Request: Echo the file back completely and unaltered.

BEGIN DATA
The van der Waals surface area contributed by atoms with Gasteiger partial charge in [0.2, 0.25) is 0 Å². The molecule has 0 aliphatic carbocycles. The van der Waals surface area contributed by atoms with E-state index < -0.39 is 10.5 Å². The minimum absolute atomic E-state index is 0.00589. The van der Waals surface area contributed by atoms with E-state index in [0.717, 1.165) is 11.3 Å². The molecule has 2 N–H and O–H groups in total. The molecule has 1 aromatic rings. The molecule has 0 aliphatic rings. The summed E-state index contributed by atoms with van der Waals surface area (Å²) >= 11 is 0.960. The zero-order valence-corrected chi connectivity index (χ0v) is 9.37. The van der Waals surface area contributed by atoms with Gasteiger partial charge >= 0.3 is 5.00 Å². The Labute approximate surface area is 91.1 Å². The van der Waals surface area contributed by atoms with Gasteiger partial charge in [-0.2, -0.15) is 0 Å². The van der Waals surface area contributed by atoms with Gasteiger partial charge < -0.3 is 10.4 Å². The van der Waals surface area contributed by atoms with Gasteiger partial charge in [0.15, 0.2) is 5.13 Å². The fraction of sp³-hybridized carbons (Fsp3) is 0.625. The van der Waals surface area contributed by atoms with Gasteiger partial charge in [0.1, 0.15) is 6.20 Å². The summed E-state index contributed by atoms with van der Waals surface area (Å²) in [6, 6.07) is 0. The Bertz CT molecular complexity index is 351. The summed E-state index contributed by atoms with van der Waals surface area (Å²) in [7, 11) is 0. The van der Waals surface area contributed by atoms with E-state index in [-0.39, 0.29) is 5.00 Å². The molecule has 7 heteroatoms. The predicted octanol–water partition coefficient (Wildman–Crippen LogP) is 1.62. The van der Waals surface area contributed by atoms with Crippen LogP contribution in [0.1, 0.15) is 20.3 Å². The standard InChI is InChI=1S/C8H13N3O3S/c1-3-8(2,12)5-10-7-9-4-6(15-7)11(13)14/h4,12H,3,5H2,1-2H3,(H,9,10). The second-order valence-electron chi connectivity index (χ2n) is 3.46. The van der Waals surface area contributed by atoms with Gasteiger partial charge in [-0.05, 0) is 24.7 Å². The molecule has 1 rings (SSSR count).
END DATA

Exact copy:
The van der Waals surface area contributed by atoms with Gasteiger partial charge in [0.2, 0.25) is 0 Å². The molecule has 0 aliphatic carbocycles. The van der Waals surface area contributed by atoms with E-state index < -0.39 is 10.5 Å². The minimum absolute atomic E-state index is 0.00589. The van der Waals surface area contributed by atoms with E-state index in [0.717, 1.165) is 11.3 Å². The molecule has 2 N–H and O–H groups in total. The molecule has 1 aromatic rings. The molecule has 0 aliphatic rings. The summed E-state index contributed by atoms with van der Waals surface area (Å²) >= 11 is 0.960. The zero-order valence-corrected chi connectivity index (χ0v) is 9.37. The van der Waals surface area contributed by atoms with Gasteiger partial charge >= 0.3 is 5.00 Å². The Labute approximate surface area is 91.1 Å². The van der Waals surface area contributed by atoms with Gasteiger partial charge in [-0.2, -0.15) is 0 Å². The van der Waals surface area contributed by atoms with Gasteiger partial charge < -0.3 is 10.4 Å². The van der Waals surface area contributed by atoms with Gasteiger partial charge in [0.15, 0.2) is 5.13 Å². The fraction of sp³-hybridized carbons (Fsp3) is 0.625. The van der Waals surface area contributed by atoms with Gasteiger partial charge in [0.1, 0.15) is 6.20 Å². The summed E-state index contributed by atoms with van der Waals surface area (Å²) in [6, 6.07) is 0. The Bertz CT molecular complexity index is 351. The summed E-state index contributed by atoms with van der Waals surface area (Å²) in [7, 11) is 0. The van der Waals surface area contributed by atoms with E-state index in [-0.39, 0.29) is 5.00 Å². The molecule has 7 heteroatoms. The predicted octanol–water partition coefficient (Wildman–Crippen LogP) is 1.62. The van der Waals surface area contributed by atoms with Crippen LogP contribution in [0.1, 0.15) is 20.3 Å². The standard InChI is InChI=1S/C8H13N3O3S/c1-3-8(2,12)5-10-7-9-4-6(15-7)11(13)14/h4,12H,3,5H2,1-2H3,(H,9,10). The second-order valence-electron chi connectivity index (χ2n) is 3.46. The van der Waals surface area contributed by atoms with Gasteiger partial charge in [-0.05, 0) is 24.7 Å². The molecule has 1 rings (SSSR count).